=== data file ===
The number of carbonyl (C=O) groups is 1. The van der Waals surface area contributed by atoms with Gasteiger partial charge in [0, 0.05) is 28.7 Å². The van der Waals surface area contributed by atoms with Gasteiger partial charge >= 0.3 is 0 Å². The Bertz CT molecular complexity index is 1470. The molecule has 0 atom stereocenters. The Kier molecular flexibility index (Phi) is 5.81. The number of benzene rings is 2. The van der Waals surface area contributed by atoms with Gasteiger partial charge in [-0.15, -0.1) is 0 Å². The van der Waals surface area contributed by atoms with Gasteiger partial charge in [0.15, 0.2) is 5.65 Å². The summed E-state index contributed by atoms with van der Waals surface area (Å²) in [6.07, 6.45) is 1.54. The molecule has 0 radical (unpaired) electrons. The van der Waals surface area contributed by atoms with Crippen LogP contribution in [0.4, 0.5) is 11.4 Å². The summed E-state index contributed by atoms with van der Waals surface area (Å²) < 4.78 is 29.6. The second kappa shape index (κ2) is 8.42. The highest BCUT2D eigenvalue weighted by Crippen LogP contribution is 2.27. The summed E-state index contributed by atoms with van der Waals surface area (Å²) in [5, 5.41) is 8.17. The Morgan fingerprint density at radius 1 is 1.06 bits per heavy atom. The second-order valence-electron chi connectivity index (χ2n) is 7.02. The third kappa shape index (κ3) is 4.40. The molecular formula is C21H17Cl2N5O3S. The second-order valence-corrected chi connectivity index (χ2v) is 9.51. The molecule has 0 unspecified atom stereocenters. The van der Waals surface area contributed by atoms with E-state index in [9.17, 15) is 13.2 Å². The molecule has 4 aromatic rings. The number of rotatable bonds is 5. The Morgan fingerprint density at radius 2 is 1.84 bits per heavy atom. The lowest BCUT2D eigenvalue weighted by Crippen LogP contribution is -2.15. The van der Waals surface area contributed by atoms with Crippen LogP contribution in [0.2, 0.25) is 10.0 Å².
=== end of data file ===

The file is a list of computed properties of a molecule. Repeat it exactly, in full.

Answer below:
The number of carbonyl (C=O) groups is 1. The van der Waals surface area contributed by atoms with Gasteiger partial charge in [0, 0.05) is 28.7 Å². The van der Waals surface area contributed by atoms with Gasteiger partial charge >= 0.3 is 0 Å². The Bertz CT molecular complexity index is 1470. The molecule has 0 atom stereocenters. The Kier molecular flexibility index (Phi) is 5.81. The number of benzene rings is 2. The van der Waals surface area contributed by atoms with Gasteiger partial charge in [-0.15, -0.1) is 0 Å². The van der Waals surface area contributed by atoms with Gasteiger partial charge in [0.15, 0.2) is 5.65 Å². The summed E-state index contributed by atoms with van der Waals surface area (Å²) in [6.07, 6.45) is 1.54. The molecule has 0 radical (unpaired) electrons. The van der Waals surface area contributed by atoms with Crippen LogP contribution in [0.4, 0.5) is 11.4 Å². The summed E-state index contributed by atoms with van der Waals surface area (Å²) < 4.78 is 29.6. The second kappa shape index (κ2) is 8.42. The highest BCUT2D eigenvalue weighted by Crippen LogP contribution is 2.27. The summed E-state index contributed by atoms with van der Waals surface area (Å²) in [5, 5.41) is 8.17. The Morgan fingerprint density at radius 1 is 1.06 bits per heavy atom. The second-order valence-electron chi connectivity index (χ2n) is 7.02. The third kappa shape index (κ3) is 4.40. The molecular formula is C21H17Cl2N5O3S. The second-order valence-corrected chi connectivity index (χ2v) is 9.51. The molecule has 0 unspecified atom stereocenters. The van der Waals surface area contributed by atoms with E-state index in [9.17, 15) is 13.2 Å². The molecule has 4 aromatic rings. The number of rotatable bonds is 5. The Morgan fingerprint density at radius 2 is 1.84 bits per heavy atom. The lowest BCUT2D eigenvalue weighted by Crippen LogP contribution is -2.15. The van der Waals surface area contributed by atoms with Crippen LogP contribution in [0.2, 0.25) is 10.0 Å².